With BBC audiences having read and heard terminology such as “occupied Palestinian territory”, “occupied Palestinian land” and “illegal Israeli settlements” scores of times over the last week or so in BBC coverage of UNSC resolution 2334 (see related articles below), it is interesting to take a look at the language used in an article published on December 25th on the BBC News website’s ‘Africa’ page.
Although its subject matter concerns a decades-old conflict involving an invasion, disputed territory, thousands of people living in refugee camps and more than twenty years of failed negotiations, nowhere in that article – titled “Western Sahara: Kitesurfing in the Dakhla danger zone” – did the BBC tell readers in its own words that the area is “occupied” or describe the presence of Moroccan citizens as “illegal” and at no point did the BBC endorse the narrative of one side of that dispute over the claims of the other side.
In fact, readers were specifically told that the location of the story is in “disputed territory”.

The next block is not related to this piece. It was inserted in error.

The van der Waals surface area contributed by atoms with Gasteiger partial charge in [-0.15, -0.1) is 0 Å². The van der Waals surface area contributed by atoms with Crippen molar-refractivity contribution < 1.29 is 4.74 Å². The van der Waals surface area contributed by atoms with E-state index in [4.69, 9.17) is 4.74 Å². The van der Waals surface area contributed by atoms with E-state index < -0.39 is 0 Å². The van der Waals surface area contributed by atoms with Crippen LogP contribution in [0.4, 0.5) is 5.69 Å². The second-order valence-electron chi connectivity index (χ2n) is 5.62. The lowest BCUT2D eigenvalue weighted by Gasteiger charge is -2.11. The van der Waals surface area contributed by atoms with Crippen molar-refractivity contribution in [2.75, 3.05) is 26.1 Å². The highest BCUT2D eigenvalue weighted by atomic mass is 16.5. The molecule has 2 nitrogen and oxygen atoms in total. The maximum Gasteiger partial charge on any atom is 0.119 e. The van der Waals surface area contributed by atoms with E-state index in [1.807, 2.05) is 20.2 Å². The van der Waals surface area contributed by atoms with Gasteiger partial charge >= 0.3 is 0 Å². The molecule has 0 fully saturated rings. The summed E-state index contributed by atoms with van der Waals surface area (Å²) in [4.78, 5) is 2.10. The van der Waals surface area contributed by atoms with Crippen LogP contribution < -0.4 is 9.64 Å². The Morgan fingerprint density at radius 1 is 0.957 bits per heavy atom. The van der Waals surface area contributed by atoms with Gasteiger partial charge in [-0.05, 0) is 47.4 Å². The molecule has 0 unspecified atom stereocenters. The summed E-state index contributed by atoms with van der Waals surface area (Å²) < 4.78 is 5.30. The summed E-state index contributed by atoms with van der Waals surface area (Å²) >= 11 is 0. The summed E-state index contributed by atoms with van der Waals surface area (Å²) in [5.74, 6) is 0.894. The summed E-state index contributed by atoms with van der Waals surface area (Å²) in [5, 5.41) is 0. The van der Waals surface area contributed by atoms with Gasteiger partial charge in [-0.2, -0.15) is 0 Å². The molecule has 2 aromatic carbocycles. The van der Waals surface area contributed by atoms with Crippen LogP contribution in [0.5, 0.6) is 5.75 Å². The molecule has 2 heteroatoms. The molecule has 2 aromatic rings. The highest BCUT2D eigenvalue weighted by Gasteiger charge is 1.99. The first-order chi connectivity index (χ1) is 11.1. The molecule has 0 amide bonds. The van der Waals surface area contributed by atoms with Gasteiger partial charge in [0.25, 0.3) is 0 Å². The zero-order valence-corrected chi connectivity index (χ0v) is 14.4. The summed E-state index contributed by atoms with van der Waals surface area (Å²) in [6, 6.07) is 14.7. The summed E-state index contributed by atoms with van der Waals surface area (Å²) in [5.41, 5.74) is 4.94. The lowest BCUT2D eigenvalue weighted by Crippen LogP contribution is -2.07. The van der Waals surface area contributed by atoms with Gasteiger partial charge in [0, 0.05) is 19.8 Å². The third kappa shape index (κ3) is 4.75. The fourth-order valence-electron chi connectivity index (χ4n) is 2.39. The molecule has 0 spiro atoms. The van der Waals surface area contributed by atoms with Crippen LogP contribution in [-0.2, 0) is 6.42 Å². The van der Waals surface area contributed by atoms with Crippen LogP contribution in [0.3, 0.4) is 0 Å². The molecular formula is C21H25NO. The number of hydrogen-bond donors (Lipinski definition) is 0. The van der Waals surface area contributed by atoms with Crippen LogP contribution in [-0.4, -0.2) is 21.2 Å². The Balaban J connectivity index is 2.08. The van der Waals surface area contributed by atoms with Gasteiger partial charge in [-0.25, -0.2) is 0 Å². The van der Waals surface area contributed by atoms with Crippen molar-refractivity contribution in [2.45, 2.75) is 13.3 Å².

“Throughout the year, kitesurfers in need of an adrenaline rush travel the globe to glide on the waters of the Dakhla lagoon in Western Sahara. It is a unique seaside treat which the Moroccan government has turned into a touristic mirage, writes Camille Lavoix.
Some see it as Morocco reinforcing its hold on the region claimed by the Sahrawi people, an indigenous Berber ethnic group, over the past 40 years.
For others, the kitesurfing oasis is the best example of Morocco’s efforts to develop the disputed territory.”
“Since April 2016, some 146 journalists and activists have been arrested or expelled for reporting on the conflict.
The tension between the two sides has, however, not prevented kitesurfers from seeking adventure at the disputed location, while hotels continue to earn good profits.”
This is of course far from the first time that we have documented the differences in the language used by the BBC when reporting on the Palestinian-Israeli conflict and the conflict in Western Sahara. Currently, however, that double standard is particularly apparent.